the question "what do the people want" strikes me as a red herring. its not a question artists need concern themselves with. mtv is , and will be for some time to come, more popular than dance. so what. i like movies, but thats another art form. its not the one many of us here do (and the one i love above all else). like musicians making music, dancers dancing are pretty cool, when they do it right. and i dont think u-tube etc. changes that fundamental fact. video does not make dance accessible in the same way that recorded music has done it for music. call me provincial, but for me dance lives with the performer , in the moment.

julie's questions are good - but i dont think she was talking about marketing strategies. at least, that not how i read it.

"How are we trying to survive?"

well, my own approach is to try not to compete with the digital, media world. no more big screens for me, thank you. no more video projectors - or as little of them as i can help. i used to say "oh, its all a matter of how you implement it", but lately ive become of the opinion that screens of any kind -- projections of any kind -- are antithetical to the live artist.
ok, ok. i know this is crazy. its like saying computers are "out". it makes no real sense since the medium is not the message -- but i dont care! im so sick of those screens! its like using cd's of music to accompany dance, something ive always hated. even vinyl records are better- they are more honest (you can hear the groove), and malleable (a la dj). better still, a musician.

if you get me right, i am not against technology and dance. i do it all the time. its why i joined this group. just some of its applications are, my opinion, askew. and i have trouble equating video things to the live form.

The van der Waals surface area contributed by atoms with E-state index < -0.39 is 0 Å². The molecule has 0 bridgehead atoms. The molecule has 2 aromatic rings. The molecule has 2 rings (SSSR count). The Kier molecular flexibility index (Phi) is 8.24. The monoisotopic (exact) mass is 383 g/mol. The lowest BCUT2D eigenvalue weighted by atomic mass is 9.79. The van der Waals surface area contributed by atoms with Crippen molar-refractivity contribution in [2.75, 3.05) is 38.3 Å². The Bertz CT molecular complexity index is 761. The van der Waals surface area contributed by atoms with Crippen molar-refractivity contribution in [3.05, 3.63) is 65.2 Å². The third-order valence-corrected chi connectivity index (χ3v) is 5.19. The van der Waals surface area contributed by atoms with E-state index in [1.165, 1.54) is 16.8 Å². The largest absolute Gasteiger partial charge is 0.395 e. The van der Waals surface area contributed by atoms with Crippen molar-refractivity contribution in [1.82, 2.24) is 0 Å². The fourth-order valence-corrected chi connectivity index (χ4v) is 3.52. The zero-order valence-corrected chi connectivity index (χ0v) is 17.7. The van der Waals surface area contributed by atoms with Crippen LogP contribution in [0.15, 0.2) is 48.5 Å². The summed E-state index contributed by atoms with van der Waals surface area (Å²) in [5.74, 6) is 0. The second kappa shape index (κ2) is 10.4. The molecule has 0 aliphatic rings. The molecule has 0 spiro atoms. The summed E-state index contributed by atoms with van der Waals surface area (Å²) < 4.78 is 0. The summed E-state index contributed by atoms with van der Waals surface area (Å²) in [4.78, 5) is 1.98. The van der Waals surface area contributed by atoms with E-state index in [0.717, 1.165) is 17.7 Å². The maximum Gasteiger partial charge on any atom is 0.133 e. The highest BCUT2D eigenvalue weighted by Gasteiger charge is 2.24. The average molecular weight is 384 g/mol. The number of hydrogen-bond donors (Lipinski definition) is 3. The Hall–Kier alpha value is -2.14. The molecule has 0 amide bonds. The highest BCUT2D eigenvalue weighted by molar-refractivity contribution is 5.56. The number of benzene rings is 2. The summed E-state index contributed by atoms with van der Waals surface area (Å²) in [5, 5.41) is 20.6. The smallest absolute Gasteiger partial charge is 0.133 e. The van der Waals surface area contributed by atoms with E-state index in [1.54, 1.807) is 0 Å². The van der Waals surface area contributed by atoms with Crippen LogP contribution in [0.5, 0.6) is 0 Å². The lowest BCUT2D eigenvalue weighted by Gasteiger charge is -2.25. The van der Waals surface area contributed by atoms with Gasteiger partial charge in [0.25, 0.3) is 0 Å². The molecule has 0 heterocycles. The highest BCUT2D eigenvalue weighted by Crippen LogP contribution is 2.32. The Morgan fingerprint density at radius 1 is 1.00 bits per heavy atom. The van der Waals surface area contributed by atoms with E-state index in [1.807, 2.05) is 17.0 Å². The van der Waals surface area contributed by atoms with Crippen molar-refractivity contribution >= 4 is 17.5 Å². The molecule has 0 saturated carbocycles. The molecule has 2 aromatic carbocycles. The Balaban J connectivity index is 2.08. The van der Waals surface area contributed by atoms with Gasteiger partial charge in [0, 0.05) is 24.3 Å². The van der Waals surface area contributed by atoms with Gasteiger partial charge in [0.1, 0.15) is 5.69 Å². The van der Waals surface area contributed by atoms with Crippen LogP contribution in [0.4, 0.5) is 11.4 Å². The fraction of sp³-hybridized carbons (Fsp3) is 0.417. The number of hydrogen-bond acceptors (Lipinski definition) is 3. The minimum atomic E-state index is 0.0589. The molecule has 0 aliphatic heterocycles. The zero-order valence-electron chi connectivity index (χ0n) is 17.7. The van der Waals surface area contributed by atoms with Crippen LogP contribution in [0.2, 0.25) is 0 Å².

by the way, just for the record, dance audiences are down in some places, up in others. i know cities where dance performances sell out. : )
Hi Robert - thank you for the interesting post. You are right - I was talking survival... and its interesting that so many other topics have sprung up in relation. I am so schitz on these topics... its unfair for a grad student to really know what is not applied. By this i mean that the academic environment is how i have chosen to survive, essentially. being in school i have access to a built-in audience with an intelligent attitude, willing to embrace what work i do. so hearing all of these ideas on survival in the field proves to be one i cannot really comment on... but more or less observe. I, like you, kind of feel some opposition to screens... only because they are overused. Working with 3d animation has brought up some relative concerns about space... there are only 3 dimensions in the physical world (arguably) to work on... and translate, rotate, and scale seem to be about all we can really do.

anymore, i think, its so much a matter of phrasing as to what anyone really wants to do - maybe not necessarily an approach to a new tool. I feel, for example, burnt out on screens a bit too. And I lust for conversation, discussion, analysis in hopes of understanding how others feel - if this is something that can be viewed as a consequence of our art in general, or if this is something personal to me. Hmm. I am just so curious too, as to what others do in response to what they view. And, I also want desperately to address these issues in my next piece... whatever medium i might use.

on the original question? I had a lovely conversation tonight with someone who views internet as a venue that may not be strong enough to support the level of work that goes into what we do - as the volumes of information overshadow each small piece except for a fleeting moment. What to do?